I’m not unlike many adopted late or to families who didn’t know how to love them. Most of us never had words for it; no one would talk about it. When I was growing up, people said adoption screws you up. Lots of adoptees I knew were a mess in all the ways we describe someone as messy, from anger to rebellion to drug abuse to promiscuity.

I grew up with the idea that adoption was bad. At 15, I was against adoption. I just knew a bunch a screwed up kids. We were adopted; we were a mess. Therefore, adoption was bad. As a syllogism it failed. In my broken mind, it was the only answer I had. My own adoption had cost me a family, something from which I never recovered. I wanted to, but my brain and my heart could never connect. Attachment, the joy of the parent-child relationship, seemed my curse. The truth is, adoption is good, adopting kids with attachment issues is really good, but it must be informed and deliberate because adoptive parents need to address the holes. The prognosis is good when it’s addressed, even in older adoptees.

When you aren’t attached to anyone you never feel safe. I could handle not having a family like all the kids I knew, but I couldn’t handle the hole that seemed to be hollowed out inside me. It’s the worst kind of orphan mentality because it feels floundering, detached from everything, a state of living so vulnerably that the only survival mode is to erect permanent walls because anything that flies by might hit you. Might kill you.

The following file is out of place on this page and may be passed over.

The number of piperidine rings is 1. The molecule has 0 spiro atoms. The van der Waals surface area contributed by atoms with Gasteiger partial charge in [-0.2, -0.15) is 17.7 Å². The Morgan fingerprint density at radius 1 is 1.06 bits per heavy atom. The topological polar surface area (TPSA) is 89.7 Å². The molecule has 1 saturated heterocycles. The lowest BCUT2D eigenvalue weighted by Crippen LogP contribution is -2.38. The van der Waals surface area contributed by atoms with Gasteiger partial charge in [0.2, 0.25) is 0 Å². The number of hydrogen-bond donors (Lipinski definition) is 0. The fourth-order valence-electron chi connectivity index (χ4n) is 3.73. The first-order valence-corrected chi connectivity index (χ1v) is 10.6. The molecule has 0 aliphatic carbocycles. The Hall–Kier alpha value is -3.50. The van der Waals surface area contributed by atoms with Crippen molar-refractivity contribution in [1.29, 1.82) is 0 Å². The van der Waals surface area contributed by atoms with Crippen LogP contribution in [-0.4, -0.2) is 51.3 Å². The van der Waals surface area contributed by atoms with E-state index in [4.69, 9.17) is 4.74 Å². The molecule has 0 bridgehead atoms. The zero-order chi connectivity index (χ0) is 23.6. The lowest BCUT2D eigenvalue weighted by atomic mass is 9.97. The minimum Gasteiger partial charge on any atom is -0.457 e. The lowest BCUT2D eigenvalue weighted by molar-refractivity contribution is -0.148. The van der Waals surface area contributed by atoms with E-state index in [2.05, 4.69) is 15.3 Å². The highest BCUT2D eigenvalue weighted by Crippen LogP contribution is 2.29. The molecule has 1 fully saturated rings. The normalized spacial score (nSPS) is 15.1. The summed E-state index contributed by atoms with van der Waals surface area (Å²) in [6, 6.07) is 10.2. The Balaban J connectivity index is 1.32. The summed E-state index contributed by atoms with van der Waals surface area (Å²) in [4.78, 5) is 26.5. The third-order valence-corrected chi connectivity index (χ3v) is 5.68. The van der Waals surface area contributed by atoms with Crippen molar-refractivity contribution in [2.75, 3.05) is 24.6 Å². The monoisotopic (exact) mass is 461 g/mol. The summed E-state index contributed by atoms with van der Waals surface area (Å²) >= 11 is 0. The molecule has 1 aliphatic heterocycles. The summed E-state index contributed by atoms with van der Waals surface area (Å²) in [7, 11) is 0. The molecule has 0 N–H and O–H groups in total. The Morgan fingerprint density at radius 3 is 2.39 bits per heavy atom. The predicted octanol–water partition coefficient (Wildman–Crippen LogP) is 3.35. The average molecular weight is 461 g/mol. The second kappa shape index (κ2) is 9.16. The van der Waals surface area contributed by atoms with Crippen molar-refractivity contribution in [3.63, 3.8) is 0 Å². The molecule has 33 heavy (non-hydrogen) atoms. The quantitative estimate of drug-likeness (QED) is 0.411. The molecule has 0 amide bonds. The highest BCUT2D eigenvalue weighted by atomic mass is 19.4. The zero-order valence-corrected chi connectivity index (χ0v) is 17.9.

And ironically, while I couldn’t attach, detaching was easy. I could make anything disappear if it was out of sight.  With attachment disorders the actual part of the brain affected is the orbital prefrontal cortex That is the part that regulates images. Faces. There is a phrase I use a lot: Faces and voices. Without consistent faces and voices, it was easy to make things go away. Unfortunately, that also meant I could never internalize the good. Later I met people who loved me, who expressed it, but unless they were reminding me often, it faded. Every time I saw them again, I needed them to speak first, needed to be sure they had not changed their mind. Internalization was my greatest desire and more elusive than a unicorn.